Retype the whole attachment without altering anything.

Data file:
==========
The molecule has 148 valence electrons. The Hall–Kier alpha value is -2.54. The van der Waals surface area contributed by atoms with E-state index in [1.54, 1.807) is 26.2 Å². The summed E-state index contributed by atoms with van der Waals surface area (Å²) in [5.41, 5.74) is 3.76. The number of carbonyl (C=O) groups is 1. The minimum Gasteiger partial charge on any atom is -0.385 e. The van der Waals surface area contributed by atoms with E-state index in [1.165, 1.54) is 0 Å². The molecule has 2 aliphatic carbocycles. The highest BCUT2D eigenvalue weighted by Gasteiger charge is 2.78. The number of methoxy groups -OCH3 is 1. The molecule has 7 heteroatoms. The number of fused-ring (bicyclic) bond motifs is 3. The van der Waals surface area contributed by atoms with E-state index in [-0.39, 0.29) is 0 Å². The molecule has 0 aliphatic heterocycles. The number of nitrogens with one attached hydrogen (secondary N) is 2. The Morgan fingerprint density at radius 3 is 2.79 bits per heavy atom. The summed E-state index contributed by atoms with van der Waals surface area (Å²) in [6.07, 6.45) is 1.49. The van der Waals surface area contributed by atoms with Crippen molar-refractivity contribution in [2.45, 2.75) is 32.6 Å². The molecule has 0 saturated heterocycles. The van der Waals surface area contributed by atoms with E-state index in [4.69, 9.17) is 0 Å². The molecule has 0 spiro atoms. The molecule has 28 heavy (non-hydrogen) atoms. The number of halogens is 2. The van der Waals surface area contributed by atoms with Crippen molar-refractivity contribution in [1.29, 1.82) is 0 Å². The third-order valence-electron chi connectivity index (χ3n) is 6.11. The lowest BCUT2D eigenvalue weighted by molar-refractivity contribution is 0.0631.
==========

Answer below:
The molecule has 148 valence electrons. The Hall–Kier alpha value is -2.54. The van der Waals surface area contributed by atoms with E-state index in [1.54, 1.807) is 26.2 Å². The summed E-state index contributed by atoms with van der Waals surface area (Å²) in [5.41, 5.74) is 3.76. The number of carbonyl (C=O) groups is 1. The minimum Gasteiger partial charge on any atom is -0.385 e. The van der Waals surface area contributed by atoms with E-state index in [1.165, 1.54) is 0 Å². The molecule has 2 aliphatic carbocycles. The highest BCUT2D eigenvalue weighted by Gasteiger charge is 2.78. The number of methoxy groups -OCH3 is 1. The molecule has 7 heteroatoms. The number of fused-ring (bicyclic) bond motifs is 3. The van der Waals surface area contributed by atoms with E-state index in [-0.39, 0.29) is 0 Å². The molecule has 0 aliphatic heterocycles. The number of nitrogens with one attached hydrogen (secondary N) is 2. The Morgan fingerprint density at radius 3 is 2.79 bits per heavy atom. The summed E-state index contributed by atoms with van der Waals surface area (Å²) in [6.07, 6.45) is 1.49. The van der Waals surface area contributed by atoms with Crippen molar-refractivity contribution in [2.45, 2.75) is 32.6 Å². The molecule has 0 saturated heterocycles. The van der Waals surface area contributed by atoms with E-state index in [4.69, 9.17) is 0 Å². The molecule has 0 spiro atoms. The molecule has 28 heavy (non-hydrogen) atoms. The number of halogens is 2. The van der Waals surface area contributed by atoms with Crippen molar-refractivity contribution in [1.29, 1.82) is 0 Å². The third-order valence-electron chi connectivity index (χ3n) is 6.11. The lowest BCUT2D eigenvalue weighted by molar-refractivity contribution is 0.0631.